I have found that the New Year has not brought much more in the way of "peace" about my particular part time academic position. I have spent an enormous amount of energy trying to put a finger on what makes this so hard, with the mindset that I might identify an aspect that I can change for the better. It's not like I haven't been in this situation before........
Job Recruitment 1: Husband takes first academic position at new University. I'm 2.5 years into my Assistant Professorship at current University where husband is postdoc, just landing first R29 NIH grant. Husband signs contract prior to any negotiations for me regarding a job. My negotiating power - zero. (We both agree, rookie mistake on his part but done not out of disregard for me but in the excitement of first independent academic position and pressure from University to sign; marriage survives) The department creates a faculty position for me. No real start up package -$20K to replace some of big equipment being left behind. R29 pays for technician and $800/month for supplies. Time in situation: 3 years
Pros: Had my own lab space, connected by a door with husband's. Had my own technician. Put out some nice papers. Had an extremely supportive Department Chairman. Chairman supported and I received promotion to Associate Professor.
Cons: No office; gave space up to be converted into a TC room for both labs so had a desk in the lab. Didn't have the respect of the department's other faculty. Wasn't in a department related to my primary research focus. Had to fight to get my own mailbox (no really, this required the Chairman's intervention!) No money to grow the lab and become more productive.
Pros: Had my own lab space. Had my own office. Had a full recruitment package including decent salary. Got to work with two colleagues that I've known for 10 years! Was very productive with a group of 4. Supportive Chairman who realized it was important to keep me happy if he wanted to keep husband around. Flexible schedule works well with arrival of first child.
Cons: Not in a department with others focused on my primary area of research so not much chance for local collaborations.....uh, that's about all the cons I could think of.
Pros: Flexible schedule made it easy to accommodate the year of constant illnesses that my two kids experienced going from an in-home Nanny to a Montessori preschool! Established a good relationship with the family pediatrician, ENT, and opthalmologist at big-time Children's Hospital. ummm, can't think of any other pros!
Cons: Didn't ask for lab space so lab has been absorbed by husband's; maintaining a bench. Despite having both names outside the door, no one considers it part "my lab space". I am invisible to the other faculty members of my department. I didn't interview and I didn't give a seminar; sometimes appearances can mean a lot. I still haven't been added to the birthday lists for which a monthly lunch is held. Don't have a supportive Chairman; has no idea what I do, and doesn't care. No mentorship, no support - no start up package; maintaining one project on an R01 subcontract; other main lab project dead in the water. Trying to develop another project with minimal funds. Hate feeling invisible; not appreciated for what I could add to the department.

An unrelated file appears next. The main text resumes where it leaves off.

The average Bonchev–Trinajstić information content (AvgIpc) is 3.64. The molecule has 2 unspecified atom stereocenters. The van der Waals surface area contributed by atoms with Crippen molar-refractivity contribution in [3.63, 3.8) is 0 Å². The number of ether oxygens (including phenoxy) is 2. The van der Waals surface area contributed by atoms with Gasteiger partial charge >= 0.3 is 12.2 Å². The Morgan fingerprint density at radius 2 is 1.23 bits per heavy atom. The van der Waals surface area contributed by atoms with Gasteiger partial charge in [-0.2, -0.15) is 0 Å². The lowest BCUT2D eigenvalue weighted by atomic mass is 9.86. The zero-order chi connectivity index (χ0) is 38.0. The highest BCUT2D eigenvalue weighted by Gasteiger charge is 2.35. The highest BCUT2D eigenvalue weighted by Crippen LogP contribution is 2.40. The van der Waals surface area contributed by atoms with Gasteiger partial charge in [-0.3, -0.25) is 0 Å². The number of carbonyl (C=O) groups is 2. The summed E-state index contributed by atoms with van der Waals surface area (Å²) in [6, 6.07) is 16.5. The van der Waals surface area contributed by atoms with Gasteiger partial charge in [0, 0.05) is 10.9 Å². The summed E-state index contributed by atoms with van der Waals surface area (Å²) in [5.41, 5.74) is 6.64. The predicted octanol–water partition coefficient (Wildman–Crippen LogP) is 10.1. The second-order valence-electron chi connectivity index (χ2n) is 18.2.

1. Don't start out by giving up too much. You can play second fiddle but make sure you still get to play. I should have never put myself in the position of joining a department where they didn't feel it was worthwhile for me to come down and give a seminar to the rest of the faculty. I am not seen as an important member of my department's faculty.
2. Pick a supportive Chairman, especially if you are moving to support your husband's career. Never take a position where the Chairman doesn't feel it necessary to have face time with you to talk about your work and how it will fit/help the department. You need a Chairman who can "think outside the box" and find a way to use your expertise to build and expand his department strengths. I remember reading "The Door in the Dream: Conversations with eminent women in science" by Elga Wasserman. It's a collection of personal stories about how they succeeded in their careers. One of the messages I took away was the importance of having a Chairman who is open-minded, interested, and supportive.
In all fairness, we did make a mutual decision early on in our relationship that his career would take priority and the reasons for that, both professional and personal, were solid and good. But within that framework, the decisions need to be made carefully and wisely. Which is why, given my previous experiences, I'm surprised I made some of the same mistakes in Recruitment Scenario 3 that were made in Scenario 1. But I did and now the next step is to try to find ways, in this sparse time of funding, to work my way back to a position of respect from a position of weakness, if that's even possible. I don't know if it is......